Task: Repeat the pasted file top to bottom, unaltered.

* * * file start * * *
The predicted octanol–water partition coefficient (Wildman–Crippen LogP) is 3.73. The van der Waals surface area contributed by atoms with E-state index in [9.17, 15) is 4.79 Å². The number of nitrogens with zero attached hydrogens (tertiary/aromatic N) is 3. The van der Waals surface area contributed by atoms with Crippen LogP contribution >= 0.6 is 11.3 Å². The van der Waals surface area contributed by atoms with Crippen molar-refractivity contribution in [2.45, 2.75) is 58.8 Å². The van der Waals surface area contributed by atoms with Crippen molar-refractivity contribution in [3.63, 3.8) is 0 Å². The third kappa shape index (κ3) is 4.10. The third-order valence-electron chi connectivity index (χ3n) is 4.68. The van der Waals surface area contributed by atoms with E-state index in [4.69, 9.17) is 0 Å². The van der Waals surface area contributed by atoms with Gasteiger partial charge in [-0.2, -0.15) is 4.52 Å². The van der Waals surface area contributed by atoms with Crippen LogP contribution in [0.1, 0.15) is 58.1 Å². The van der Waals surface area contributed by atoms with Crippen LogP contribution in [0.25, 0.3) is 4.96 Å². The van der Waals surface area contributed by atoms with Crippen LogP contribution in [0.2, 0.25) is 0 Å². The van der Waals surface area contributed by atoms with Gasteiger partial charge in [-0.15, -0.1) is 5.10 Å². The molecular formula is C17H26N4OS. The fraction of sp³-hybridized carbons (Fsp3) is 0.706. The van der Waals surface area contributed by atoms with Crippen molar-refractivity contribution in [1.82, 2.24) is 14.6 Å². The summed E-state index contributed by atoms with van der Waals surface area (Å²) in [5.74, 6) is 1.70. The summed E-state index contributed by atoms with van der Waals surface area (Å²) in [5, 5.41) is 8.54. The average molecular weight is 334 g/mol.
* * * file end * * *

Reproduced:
The predicted octanol–water partition coefficient (Wildman–Crippen LogP) is 3.73. The van der Waals surface area contributed by atoms with E-state index in [9.17, 15) is 4.79 Å². The number of nitrogens with zero attached hydrogens (tertiary/aromatic N) is 3. The van der Waals surface area contributed by atoms with Crippen LogP contribution >= 0.6 is 11.3 Å². The van der Waals surface area contributed by atoms with Crippen molar-refractivity contribution in [2.45, 2.75) is 58.8 Å². The van der Waals surface area contributed by atoms with Crippen molar-refractivity contribution in [3.63, 3.8) is 0 Å². The third kappa shape index (κ3) is 4.10. The third-order valence-electron chi connectivity index (χ3n) is 4.68. The van der Waals surface area contributed by atoms with E-state index in [4.69, 9.17) is 0 Å². The van der Waals surface area contributed by atoms with Gasteiger partial charge in [-0.2, -0.15) is 4.52 Å². The van der Waals surface area contributed by atoms with Crippen LogP contribution in [0.1, 0.15) is 58.1 Å². The van der Waals surface area contributed by atoms with Crippen LogP contribution in [0.25, 0.3) is 4.96 Å². The van der Waals surface area contributed by atoms with Crippen LogP contribution in [0.2, 0.25) is 0 Å². The van der Waals surface area contributed by atoms with Gasteiger partial charge in [-0.15, -0.1) is 5.10 Å². The molecular formula is C17H26N4OS. The fraction of sp³-hybridized carbons (Fsp3) is 0.706. The van der Waals surface area contributed by atoms with Crippen molar-refractivity contribution in [1.82, 2.24) is 14.6 Å². The summed E-state index contributed by atoms with van der Waals surface area (Å²) in [5.74, 6) is 1.70. The summed E-state index contributed by atoms with van der Waals surface area (Å²) in [5, 5.41) is 8.54. The average molecular weight is 334 g/mol.